Using Architecture and Abstractions to Design a Security Layer for TLS

Monday, January 28, 2019 - 12:00 pm12:30 pm

Daniel Zappala, Brigham Young University

Abstract: 

TLS is the primary protocol used to provide security and privacy for Internet traffic. Sadly, there is abundant evidence that developers do not use TLS correctly, due to a morass of poorly-designed APIs, lack of security expertise, and poor adherence to best practices. In this talk, we argue this is a problem of architecture and abstraction. We first demonstrate how a security layer fits into the Internet architecture, between applications and TCP, and how the POSIX socket API is both a convenient and simple abstraction for a TLS interface. We then discuss ramifications for developers, administrators, and OS vendors, focused on two major benefits: (1) developers have a centralized, well-tested service to easily create a secure application in minutes, and (2) system administrators and OS vendors have policy to ensure all applications on a device use best practices. We finish by illustrating how this new abstraction and architecture can simplify two of the most complex parts of TLS—certificate validation and client authentication. We are releasing code for the security layer, including both operating system services and application examples, to stimulate developer and industry interest in this approach.

Daniel Zappala, Brigham Young University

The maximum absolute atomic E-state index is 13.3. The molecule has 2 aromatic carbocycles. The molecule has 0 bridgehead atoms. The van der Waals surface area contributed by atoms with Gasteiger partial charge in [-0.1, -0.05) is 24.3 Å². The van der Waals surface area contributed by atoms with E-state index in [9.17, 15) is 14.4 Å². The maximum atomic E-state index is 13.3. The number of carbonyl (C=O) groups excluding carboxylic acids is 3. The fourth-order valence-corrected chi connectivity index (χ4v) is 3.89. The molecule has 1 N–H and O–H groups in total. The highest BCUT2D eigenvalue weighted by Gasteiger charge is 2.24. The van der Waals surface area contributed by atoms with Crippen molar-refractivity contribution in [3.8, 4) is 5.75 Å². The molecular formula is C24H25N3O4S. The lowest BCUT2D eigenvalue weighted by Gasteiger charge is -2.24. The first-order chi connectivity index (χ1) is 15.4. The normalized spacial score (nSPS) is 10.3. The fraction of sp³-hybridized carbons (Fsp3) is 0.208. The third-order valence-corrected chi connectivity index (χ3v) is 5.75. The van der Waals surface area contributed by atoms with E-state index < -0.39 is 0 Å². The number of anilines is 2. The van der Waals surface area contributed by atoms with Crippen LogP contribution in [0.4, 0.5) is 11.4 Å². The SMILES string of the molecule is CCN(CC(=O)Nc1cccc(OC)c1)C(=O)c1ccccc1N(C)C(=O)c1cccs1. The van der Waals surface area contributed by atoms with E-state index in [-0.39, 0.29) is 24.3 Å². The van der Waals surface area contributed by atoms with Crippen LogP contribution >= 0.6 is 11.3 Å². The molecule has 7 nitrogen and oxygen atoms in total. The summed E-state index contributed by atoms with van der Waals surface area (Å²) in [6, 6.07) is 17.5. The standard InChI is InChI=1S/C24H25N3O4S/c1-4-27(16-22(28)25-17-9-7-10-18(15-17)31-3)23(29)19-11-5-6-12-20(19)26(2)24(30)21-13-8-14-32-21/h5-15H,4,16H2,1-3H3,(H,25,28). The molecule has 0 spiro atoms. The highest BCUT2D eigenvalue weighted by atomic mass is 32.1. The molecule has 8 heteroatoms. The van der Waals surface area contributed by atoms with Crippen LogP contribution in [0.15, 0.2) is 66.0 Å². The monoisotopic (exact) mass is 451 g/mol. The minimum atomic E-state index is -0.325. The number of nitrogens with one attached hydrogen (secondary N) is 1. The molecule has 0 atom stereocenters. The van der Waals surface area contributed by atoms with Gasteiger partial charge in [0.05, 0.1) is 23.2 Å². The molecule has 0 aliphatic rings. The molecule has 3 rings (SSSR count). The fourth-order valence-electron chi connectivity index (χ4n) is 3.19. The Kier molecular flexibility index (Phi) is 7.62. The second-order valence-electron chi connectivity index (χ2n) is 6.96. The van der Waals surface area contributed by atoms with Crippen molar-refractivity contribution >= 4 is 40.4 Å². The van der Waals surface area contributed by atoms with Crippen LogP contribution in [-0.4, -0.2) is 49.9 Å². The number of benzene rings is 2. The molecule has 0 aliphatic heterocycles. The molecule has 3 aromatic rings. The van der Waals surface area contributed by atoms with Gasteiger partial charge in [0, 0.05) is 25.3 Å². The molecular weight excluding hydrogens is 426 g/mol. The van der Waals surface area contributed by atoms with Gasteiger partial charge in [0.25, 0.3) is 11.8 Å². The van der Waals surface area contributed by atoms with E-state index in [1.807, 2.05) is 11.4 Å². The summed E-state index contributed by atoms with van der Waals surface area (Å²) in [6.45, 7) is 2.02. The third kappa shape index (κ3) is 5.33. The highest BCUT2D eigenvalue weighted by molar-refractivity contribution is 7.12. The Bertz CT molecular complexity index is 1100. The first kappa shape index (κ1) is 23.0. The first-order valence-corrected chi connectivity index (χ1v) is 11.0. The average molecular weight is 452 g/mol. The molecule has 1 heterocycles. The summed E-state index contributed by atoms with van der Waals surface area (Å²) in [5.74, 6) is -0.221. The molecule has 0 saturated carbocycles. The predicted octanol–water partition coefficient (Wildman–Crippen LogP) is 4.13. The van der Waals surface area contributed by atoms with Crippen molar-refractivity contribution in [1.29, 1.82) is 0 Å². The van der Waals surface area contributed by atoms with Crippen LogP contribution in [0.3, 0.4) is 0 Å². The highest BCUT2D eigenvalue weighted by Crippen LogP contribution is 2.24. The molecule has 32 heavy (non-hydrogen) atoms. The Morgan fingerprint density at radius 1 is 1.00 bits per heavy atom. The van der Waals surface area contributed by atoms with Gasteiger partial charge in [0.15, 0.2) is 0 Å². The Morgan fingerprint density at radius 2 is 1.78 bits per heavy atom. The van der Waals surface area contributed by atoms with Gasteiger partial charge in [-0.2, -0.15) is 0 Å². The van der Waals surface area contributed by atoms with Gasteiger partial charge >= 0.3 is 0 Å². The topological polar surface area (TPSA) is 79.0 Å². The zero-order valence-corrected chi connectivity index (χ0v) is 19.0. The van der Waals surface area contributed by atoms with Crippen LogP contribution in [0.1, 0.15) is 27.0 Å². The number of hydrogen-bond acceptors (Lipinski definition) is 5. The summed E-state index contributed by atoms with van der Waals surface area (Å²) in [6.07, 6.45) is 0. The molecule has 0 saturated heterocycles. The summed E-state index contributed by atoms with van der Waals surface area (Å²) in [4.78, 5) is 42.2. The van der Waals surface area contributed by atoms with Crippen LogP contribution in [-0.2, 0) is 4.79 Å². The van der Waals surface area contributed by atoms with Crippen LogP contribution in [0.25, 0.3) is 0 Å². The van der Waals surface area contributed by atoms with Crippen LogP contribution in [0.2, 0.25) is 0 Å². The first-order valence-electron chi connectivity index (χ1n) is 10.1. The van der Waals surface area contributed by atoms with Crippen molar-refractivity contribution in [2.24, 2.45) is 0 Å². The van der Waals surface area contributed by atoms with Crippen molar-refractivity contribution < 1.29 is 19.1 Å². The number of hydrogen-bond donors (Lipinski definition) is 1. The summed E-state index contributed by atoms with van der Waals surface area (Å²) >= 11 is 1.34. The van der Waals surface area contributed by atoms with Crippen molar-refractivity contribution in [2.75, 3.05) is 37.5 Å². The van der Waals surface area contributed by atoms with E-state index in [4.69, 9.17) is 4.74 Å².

Daniel Zappala is the director of the Internet Research Lab at BYU. He is primarily interested in network security and usable security, particularly anywhere that people have to interact with cryptography. Daniel’s recent research includes developing a security layer for TLS, designing better usability for secure messaging apps, and studying mental models of encryption. His students recently won second place in the Facebook Internet Defense Prize and Honorable Mention for Distinguished Paper at SOUPS. Daniel has taught classes on Internet Programming, Networking, Security, Usability, Web Programming, and Western Civilization. He is currently serving on the organizing committees of ACSAC and SOUPS, and on the program committees of USENIX Security and PeTS. Daniel earned his Ph.D. in Computer Science at the University of Southern California and his B.S. in Electrical Engineering at Stanford University. If you visit him, Daniel will make you some great pizza.

BibTeX
@conference {226355,
author = {Daniel Zappala},
title = {Using Architecture and Abstractions to Design a Security Layer for {TLS}},
year = {2019},
address = {Burlingame, CA},
publisher = {{USENIX} Association},
month = jan,
}

Presentation Video